The Mississippi Delta is known for producing some great musical talent, from Blues to Country, from Jazz to R&B; diversity and originality overflow like the Mighty Mississippi’s banks after a long succession of spring rains.
Cleveland-based band, Southern Halo, is no exception to that rule. Christina, Natalia and Hannah are three sisters who can rock, sing the blues, or drive home a country ballad with the same sweetness and charm Hoke Coleburn did Miss Daisy.
The band actually started playing in the living room of their home in Cleveland. The girls would rehearse, Natalia – the oldest, on guitar and piano, Christina – middle sister, throbbing out a beat on her drums, and Hannah – the youngest, rounding out the trio on her rhythm bass, until their Mom, Lori, decided relocation was in order.
Their Dad and manager, Dr. Jason Morris, hesitantly agreed with his wife.
“When I realized this interest in music and pursuing a career as a band wasn’t just a passing phase,” Morris said, “I knew I had to agree with my wife. Our living room wasn’t going to work as a permanent rehearsal hall. We needed a band room. Somehow I knew that would entail the cars moving out of the garage.”
Morris said today his poor vehicles now reside on the outside of the garage and the girls’ band room dwells on the inside.
The goals with the band room were to have a rehearsal stage typical of the restaurant-bar venues where Southern Halo plays. Morris said the stage size allows the band a training element to rehearsals, helping them emulate a real show so they can make it as good as possible.
Another positive factor in creating the band room was to have an actual PA system that could either be or simulate the same kind of sound in a restaurant-bar. Morris said they have monitors, speakers and a PA board, just a real test site at home for the band to play.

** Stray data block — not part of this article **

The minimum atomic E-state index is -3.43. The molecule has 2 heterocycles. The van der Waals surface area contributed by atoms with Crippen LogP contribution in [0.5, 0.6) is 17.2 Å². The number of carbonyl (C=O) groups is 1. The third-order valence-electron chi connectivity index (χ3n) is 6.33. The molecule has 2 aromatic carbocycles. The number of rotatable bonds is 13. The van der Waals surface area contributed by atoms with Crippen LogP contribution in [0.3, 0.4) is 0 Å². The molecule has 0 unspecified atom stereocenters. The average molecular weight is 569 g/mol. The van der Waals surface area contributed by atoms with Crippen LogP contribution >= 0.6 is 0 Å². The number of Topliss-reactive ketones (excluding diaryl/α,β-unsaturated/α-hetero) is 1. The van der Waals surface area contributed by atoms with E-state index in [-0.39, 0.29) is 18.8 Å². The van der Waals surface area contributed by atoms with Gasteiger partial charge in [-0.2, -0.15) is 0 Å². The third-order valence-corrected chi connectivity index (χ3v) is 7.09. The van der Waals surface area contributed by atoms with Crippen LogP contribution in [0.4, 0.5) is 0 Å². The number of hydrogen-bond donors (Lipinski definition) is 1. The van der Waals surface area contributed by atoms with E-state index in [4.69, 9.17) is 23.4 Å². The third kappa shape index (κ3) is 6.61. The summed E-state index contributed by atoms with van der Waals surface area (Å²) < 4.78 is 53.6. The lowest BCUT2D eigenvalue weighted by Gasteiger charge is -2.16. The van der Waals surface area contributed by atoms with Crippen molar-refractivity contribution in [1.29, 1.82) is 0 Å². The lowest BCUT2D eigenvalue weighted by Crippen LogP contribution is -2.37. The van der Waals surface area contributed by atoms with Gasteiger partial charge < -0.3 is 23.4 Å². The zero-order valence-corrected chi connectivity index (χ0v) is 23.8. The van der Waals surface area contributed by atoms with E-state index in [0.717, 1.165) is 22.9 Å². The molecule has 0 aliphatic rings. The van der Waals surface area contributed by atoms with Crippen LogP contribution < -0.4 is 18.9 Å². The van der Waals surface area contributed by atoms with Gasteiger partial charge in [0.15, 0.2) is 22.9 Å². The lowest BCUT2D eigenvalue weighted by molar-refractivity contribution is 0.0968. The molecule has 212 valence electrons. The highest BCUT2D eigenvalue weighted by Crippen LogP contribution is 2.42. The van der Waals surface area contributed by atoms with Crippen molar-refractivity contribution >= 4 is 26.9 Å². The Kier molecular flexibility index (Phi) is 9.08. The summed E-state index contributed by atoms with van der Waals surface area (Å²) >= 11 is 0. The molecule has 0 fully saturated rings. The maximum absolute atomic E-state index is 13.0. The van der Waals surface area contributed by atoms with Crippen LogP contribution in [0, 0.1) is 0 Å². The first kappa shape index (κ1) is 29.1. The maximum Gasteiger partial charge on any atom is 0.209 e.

“This allows the girls to experiment with where they want their drums, bass and amps set up for the best sound,” he said.
Morris said they contacted a Memphis-based Music Center to help set up the home recording studio/ band room professionally, mainly to ensure their neighbors weren’t too disturbed by the band’s rehearsals.
“We had several meetings with them,” he said, “and came up with a plan that we wanted to do. Part of that involved sound panels and they had to be kind of handmade to fit perfectly in the garage. This created the right ambience inside for recording and also buffered and quieted the loudness of the music so it didn’t reverberate too much outside.”
Lighting was also installed, the blue, red and green strobes that one would find in a nightclub when a band plays, making the room even more realistic.
“The advantages of all this,” Morris said, “is they get to practice live and learn how loud or soft the drummer needs to play in relation to the other members of the band. If the drummer is way too loud, you just can’t hear anyone else.”
Morris said they then took it to the next level by putting in a front-projector screen which allows them to sit and watch, by hooking up to Apple TV, concerts pulled up on YouTube or Hulu, where they can use that time like a classroom for improvement and instruction.
Morris said there’s a second room beside the garage that used to be their golf cart house, which is now Southern Halo’s recording booth. There’s a complete setup for recording in that room, which includes the glass divider that you see between the studio and the sound engineer.
“It’s an actual recording studio,” Morris said. “We’ve only formerly recorded one song there as of now. But in the next couple of weeks, with the help of a lot of people over at Delta Music Institute, Southern Halo will be recording our first Blues album. We’ll do some of the minor recording here at home, vocals and smaller instruments, and then full-band recording at DMI. The album is going to be a mix of original material and some of the girls’ favorite Blues songs they’ve been singing and playing over the last several years.”